Clayton Scott 1905-2006
 Longtime aviator
 Bill Boeing's personal pilot

For those of you unaware, Scotty died on Thursday (Sept. 28, 2006.)  Dick Taylor called to give me the news and I found the below obit in the P.I.  Dick said there was also a piece in the Wall St. Journal.  Dick was a great friend and supporter of Scotty, and staged his last 3 birthday parties - for his 99th, 100th, and 101st birthday.

 I think everyone who knew Scotty, and was around him, even the "old-timers", even the "Real Old-Timers",  were aware that they were around a piece of living history.  He saw it all.  And then some.  Aviation history, and Boeing history, almost from the beginning.   Scotty soloed  Feb. 25, 1927, in a Waco 9, after a grand total of 3 hours and 40 minutes dual instruction!  He had License # 2155.   He had the lowest active pilot's license number, and, I believe, was the oldest active pilot.

Clayton Scott

He remained incredibly vibrant almost until the end.  Anyone who could say they had flown for 79 years and still owned a couple of airplanes certainly had "The Right Stuff."

Scotty gave me flight instruction in his Howard floatplane on Lake Washington.  It was for my  seaplane rating.  That was, gulp,  40 years ago!  Scotty ----- had already retired !!!!!

In 2003, when the Boeing 737 Prototype (NASA 515) made it's last flight from Moses Lake to Boeing Field, Scotty came over with Dick to watch its last takeoff.

Bob, Dick, Scotty, Brien Wygle, Dale Ranz and sons

Later, in 2004, when the Museum had a dinner to honor those who had worked on making that flight a reality, Scotty honored me,  personally,  by attending.

Scotty, Bob, Dot, Dick Taylor

It's hard to feel sad about the passing of someone who has reached 101 years old, but with Scotty, one has a deep feeling that this is indeed a very mournful ending to an era in history.  Aviation is still young enough to have had a man,  from its beginnings, like Scotty, still in our midst.  We won't be able to say that again, or see a man with his credentials, have him shake our hand and tell us his stories.   What a joy!.......and What a Loss.

Dick Taylor recognized all of the above and was a wonderful caretaker of Scotty's legacy.  He created a small book with Scotty's history for one of his last birthdays, and a wonderful DVD for another.  They are amongst my most treasured keepsakes.  I shall re-read and replay them tonight.  Scotty's stories are nothing short of incredible.  Dick was instrumental in also getting Renton Municipal Airport, site of so many aviation Milestones, from Will Rogers and Wiley Post's last departure, to the first flights of so many truly great Boeing airplanes, renamed as Clayton Scott Field.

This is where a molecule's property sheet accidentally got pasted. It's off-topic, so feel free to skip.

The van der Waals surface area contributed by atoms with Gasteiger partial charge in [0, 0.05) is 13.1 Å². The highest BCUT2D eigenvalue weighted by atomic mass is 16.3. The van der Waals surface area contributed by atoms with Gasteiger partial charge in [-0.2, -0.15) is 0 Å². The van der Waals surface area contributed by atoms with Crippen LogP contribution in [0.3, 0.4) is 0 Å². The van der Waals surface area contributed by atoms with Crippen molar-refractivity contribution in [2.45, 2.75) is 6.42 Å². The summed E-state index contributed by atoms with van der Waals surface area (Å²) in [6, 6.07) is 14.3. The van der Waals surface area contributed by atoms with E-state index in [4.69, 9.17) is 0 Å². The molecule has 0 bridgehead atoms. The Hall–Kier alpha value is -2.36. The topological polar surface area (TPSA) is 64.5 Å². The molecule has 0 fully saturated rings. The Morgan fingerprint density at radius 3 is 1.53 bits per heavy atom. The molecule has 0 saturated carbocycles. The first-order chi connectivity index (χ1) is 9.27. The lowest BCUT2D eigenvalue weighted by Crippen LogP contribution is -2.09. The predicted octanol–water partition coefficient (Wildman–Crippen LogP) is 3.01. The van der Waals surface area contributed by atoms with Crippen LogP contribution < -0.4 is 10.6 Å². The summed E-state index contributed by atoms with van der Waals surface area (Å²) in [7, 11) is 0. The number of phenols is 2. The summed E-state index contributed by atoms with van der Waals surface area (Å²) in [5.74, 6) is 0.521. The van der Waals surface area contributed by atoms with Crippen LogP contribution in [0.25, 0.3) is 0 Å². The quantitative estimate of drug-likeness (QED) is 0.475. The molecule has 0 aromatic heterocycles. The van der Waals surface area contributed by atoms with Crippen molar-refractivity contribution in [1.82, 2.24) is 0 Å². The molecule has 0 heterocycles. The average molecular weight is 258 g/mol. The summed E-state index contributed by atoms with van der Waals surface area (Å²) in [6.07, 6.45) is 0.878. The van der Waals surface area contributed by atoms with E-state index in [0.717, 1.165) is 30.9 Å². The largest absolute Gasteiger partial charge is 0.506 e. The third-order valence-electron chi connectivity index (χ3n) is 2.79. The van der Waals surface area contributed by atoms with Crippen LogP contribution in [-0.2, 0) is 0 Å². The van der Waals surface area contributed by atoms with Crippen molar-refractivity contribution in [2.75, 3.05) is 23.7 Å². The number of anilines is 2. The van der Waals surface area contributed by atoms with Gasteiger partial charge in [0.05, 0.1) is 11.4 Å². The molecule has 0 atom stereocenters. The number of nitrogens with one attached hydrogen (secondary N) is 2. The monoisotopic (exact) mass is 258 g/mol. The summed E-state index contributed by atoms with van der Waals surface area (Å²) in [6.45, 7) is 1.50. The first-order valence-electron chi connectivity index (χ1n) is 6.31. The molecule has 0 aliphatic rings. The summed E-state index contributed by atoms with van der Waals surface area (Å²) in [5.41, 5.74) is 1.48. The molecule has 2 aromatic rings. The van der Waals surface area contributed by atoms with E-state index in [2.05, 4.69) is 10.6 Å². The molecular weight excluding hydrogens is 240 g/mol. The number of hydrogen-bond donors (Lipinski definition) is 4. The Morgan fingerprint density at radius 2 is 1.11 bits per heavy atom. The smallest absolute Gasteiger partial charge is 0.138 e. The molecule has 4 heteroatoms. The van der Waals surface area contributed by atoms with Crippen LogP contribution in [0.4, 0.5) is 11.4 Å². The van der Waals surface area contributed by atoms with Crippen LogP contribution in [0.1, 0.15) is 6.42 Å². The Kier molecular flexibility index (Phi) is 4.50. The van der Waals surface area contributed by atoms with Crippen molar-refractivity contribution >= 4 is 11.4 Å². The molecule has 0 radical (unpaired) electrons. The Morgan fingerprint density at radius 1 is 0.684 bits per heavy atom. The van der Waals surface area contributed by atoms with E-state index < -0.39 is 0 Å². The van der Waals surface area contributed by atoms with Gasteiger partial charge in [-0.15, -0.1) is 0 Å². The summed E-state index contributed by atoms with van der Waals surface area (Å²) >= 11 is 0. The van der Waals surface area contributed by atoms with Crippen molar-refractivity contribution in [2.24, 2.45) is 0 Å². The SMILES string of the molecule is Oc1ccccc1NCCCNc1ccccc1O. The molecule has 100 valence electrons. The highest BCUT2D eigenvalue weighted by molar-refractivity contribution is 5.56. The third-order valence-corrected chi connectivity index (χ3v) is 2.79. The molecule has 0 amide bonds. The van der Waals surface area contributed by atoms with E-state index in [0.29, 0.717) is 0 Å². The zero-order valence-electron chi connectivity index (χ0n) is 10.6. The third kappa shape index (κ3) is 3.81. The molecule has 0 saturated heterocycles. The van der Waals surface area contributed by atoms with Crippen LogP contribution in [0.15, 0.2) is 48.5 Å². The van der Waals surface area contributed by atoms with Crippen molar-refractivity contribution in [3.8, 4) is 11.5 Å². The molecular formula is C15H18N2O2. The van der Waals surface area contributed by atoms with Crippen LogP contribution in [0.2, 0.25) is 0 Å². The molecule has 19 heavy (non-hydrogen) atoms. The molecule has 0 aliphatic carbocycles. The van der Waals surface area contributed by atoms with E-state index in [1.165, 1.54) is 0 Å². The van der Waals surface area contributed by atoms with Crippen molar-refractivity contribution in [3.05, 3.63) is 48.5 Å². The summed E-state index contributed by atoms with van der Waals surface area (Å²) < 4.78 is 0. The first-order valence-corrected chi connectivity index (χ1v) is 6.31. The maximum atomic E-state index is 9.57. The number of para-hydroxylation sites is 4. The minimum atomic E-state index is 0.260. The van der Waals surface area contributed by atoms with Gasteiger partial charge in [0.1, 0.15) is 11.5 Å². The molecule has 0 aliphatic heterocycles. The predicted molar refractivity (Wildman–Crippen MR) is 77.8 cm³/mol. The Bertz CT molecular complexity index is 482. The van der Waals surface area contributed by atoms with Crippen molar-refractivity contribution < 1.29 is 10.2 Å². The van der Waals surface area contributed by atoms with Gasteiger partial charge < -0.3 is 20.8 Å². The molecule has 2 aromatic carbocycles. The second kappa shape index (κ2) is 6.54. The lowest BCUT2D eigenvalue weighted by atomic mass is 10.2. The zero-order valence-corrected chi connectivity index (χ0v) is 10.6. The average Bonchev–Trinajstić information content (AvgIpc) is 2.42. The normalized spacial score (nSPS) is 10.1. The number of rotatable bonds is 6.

Dick Taylor, Organizer and M.C. of Scotty's Birthday Parties -
this one his 101st, July 15, 2006 at Renton Airport, er... 

Clayton Scott Field!









Scotty with Bill Boeing, Jr.  at his 101st.   Scotty's airplane in the background (the one he crashed in the Cascades.)

Those of you who knew Scotty,  know what I say is true.  He had a "presence."  He was quiet and self-assured.  He had "been there - done that."  All of it.  And then some.  He was a true Gentleman.

Scotty, I'm proud, to have known you.

Hi Ho!

Bob Bogash




  Click here to see photos of Scotty's History and and parts of his Remembrance Book


   Click here to see Scotty's Obituaries and Memorial Service


If it had wings, he most likely flew it

Pilot Clayton Scott turns 100

Saturday, July 16, 2005


Just two years after Wilbur and Orville Wright sailed over a North Carolina sand dune to launch the aviation age, Clayton Leigh Scott made his earthly debut in Potter County, Pa.

The timing was perfect.

Scott went on to make an indelible impression in the history of flight as an early carrier of U.S. mail, as William E. Boeing's personal pilot and as a test pilot for Boeing's growing airplane company.

One hundred years later, he's still at it. Sort of.

Scott has not flown solo in a couple of years. He parked his Buick for good only last December. But he still keeps an office at Renton Municipal Airport where, for nearly half a century even before his "retirement," he ran Jobmaster from a small Renton hangar. His specialty: the conversion of land planes into float planes by pinning pontoons to their undersides.

The friends and colleagues he has collected over his century gathered at Seattle's Museum of Flight yesterday to toast their old pal, and to wish him happy birthday.

It was only the beginning.

In the afternoon, Renton city officials gave Scott reason to add another notch to the strip of chevrons that decorate the joystick that has been his life for so long.

By unanimous acclamation, they tacked "Clayton L. Scott Field" to the placard that identifies the airstrip as Renton Municipal Airport.

Still "Scotty" after all these years, the old aviator arrived for the festivities at Boeing Field in a sleek, twin-engine Aerostar after taking the controls during the flight from Renton.

He emerged wearing a grey houndstooth sport coat with shirt and tie to match, and he seemed to get a kick out of the fuss stirred up among the reporters and photographers.